We sat down in church. The pastor found a seat next to us, looked pointedly at us, and started rubbing my son Daniel’s bare feet. I could read it in his eyes: Why does this child not have socks? (Answer: Because when said child has socks, they are somehow pulled off and thrown into unknown locations within approximately 2 minutes.).
Without a word spoken, I began to feel guilty, a failure as a mom in Ethiopian culture. That’s it. I’m going to do the thing that is right in the eyes of society, I thought. I want to fit in, so I will obey “the rules.”
The rules, it seemed to me, were mostly about the fact that children need to be bundled up at all times. We must act as if we live in the Arctic, though we actually live in a place that never gets below 60 degrees and usually hovers around 75. When in Rome…right?
The next week, a sunny day dawned, warm and bright. Nevertheless, I bundled Daniel up in a sweatshirt and socks and put him on my back, feeling righteous and politically correct. We set out for the fruit stand to buy some bananas, and I congratulated myself on living up to this society’s standards.
As we walked down the uneven cobblestone path, a large, imposing lady passed us. Then she whirled around in shock, almost hitting us with her umbrella. She began a dramatic tirade, shaking her umbrella at me and pointing at Daniel, asking me what in the world I was thinking letting my baby be out in the sun.
Eshi…eshi…eshi…(ok…ok…ok…) I said meekly for a while, then turned and continued on my way, her words ringing in my ears. Ethiopian mom fail. Again.
My cultural sensitivity was in conflict with my nerdy health research habits, which told me that it was essential for Daniel to get vitamin D from sunlight at least a few times a week, even if I have to brave the umbrella preachers and flout their advice.
On another day I was similarly walking in the sun, a sleeping baby on my back, through one of the most crowded areas of town. A woman saw me from afar and started yelling as she came towards me, berating me for not putting a hat on my child, etc. This time I didn’t even stop as I said a single, curt Eshi, and kept walking, head high, emboldened by my anger.
Everyone has opinions. Everyone has advice. Everyone judges everyone else. Americans judge people all the time. But the difference between Americans and Ethiopians is that Americans will judge you and talk bad about you behind your back, in private, but Ethiopians will judge you and talk bad about you to your face, in public (and loudly). This is a little hard to get used to.
This tendency to give advice freely to strangers is a corollary to the fact that here, everyone is all up in everyone else’s business, all of the time. There are not many boundaries, not a lot of personal space, not an abundance of privacy. What we do, we do together. What we think, we share.
I was having a grouchy day after being given one too many pieces of advice (on other topics, in addition to the baby lectures), and I stewed on how much I disliked “busybodies” as I lugged my cranky baby to the minibus stop near my house. I gave a stink-eye at anyone who looked as if they might lecture me, punishing them for their countrymen and countrywomen’s actions.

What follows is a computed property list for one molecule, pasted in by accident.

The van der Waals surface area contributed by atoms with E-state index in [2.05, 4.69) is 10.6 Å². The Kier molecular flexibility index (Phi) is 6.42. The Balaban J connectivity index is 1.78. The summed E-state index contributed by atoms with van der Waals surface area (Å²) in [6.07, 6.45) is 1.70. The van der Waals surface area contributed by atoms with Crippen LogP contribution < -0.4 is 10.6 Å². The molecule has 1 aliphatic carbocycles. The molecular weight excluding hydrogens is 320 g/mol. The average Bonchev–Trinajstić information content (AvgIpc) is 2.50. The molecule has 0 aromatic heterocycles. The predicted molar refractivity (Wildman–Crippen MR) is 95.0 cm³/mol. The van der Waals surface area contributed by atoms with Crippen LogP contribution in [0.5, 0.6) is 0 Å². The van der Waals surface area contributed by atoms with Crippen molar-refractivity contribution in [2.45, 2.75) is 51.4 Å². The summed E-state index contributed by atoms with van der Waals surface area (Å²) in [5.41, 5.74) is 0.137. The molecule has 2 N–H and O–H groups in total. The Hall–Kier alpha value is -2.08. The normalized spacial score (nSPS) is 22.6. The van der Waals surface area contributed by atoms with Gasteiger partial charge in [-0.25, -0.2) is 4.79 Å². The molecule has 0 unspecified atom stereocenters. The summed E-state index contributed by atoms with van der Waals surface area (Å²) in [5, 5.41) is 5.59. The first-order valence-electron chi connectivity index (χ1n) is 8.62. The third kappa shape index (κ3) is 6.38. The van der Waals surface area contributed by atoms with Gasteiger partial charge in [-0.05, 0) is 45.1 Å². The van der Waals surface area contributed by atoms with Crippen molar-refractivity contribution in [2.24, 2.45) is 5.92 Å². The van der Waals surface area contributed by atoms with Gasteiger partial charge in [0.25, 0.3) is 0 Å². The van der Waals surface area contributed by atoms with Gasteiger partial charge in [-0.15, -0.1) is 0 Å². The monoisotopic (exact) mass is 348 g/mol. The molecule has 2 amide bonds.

When I arrived at the hotel restaurant to meet a fellow cross-cultural worker who was leaving town that week, Daniel lost it. Not enough nap plus (in hindsight) starting to get sick meant screaming. In the restaurant. And arching his back and flailing his arms and doing all those things I used to judge other parents about before I had children.
It was the first time I had met this fellow worker (and my only opportunity to meet up), so I had no option to ask for a rain-check. I tried to swallow my mortification and my tea while being cool and listening attentively to her story of how she ended up here, etc., while wrestling a child who resembled a (cute) rabid monkey. I’ve gotten better at multitasking since becoming a mom, but not that much better.
Suddenly, our waitress appeared at my elbow. I wondered if she was going to ask me to calm my child down because the other patrons were disturbed or something. But she held out her arms and said sweetly in Amharic, “Let me take him.”
Speechless, I handed him to her, and watched him relax and enjoy himself as she carried him around the whole restaurant, introducing him to all her coworkers, showing him his reflection in a mirror, looking out the window with him, etc. He changed hands several times for 20 or 30 minutes and eventually the host brought him back to me, happy and smiling.
As I took him back, it hit me. The waitress was sent to remind me that living in a very tight-knit community is a coin with two sides. Yes, living in this kind of community means putting up with daily well-meaning lectures and having to deal with a lot of flack if I decide to go against the norm.
But it also means being noticed, empathized with, and helped even when I don’t say a word. I live in a community that views all kids as their own. The idea of a village being needed to raise a child was lived out here before it was trendy.
I live in a community who sees me, for better or for worse. A community that cares. I’m learning to love it. Learning to experience lectures as love. Learning to love living in an extended family of 101 million, a gigantic network of “relatives” in all their bossy, compassionate, quirky, dysfunctional, wise and beautiful glory. It’s a gift, and I choose to receive it today.
Jessica A. Udall is a culture-crosser who makes sense of her experience by writing it down. She lives with her husband in his native Ethiopia, and is raising one rambunctious toddler. She blogs at www.jessicaudall.wordpress.com and is the author of Loving the Stranger: Welcoming Immigrants in the Name of Jesus. Her favorites include having conversations with interesting people and drinking strong Ethiopian coffee, preferably at the same time.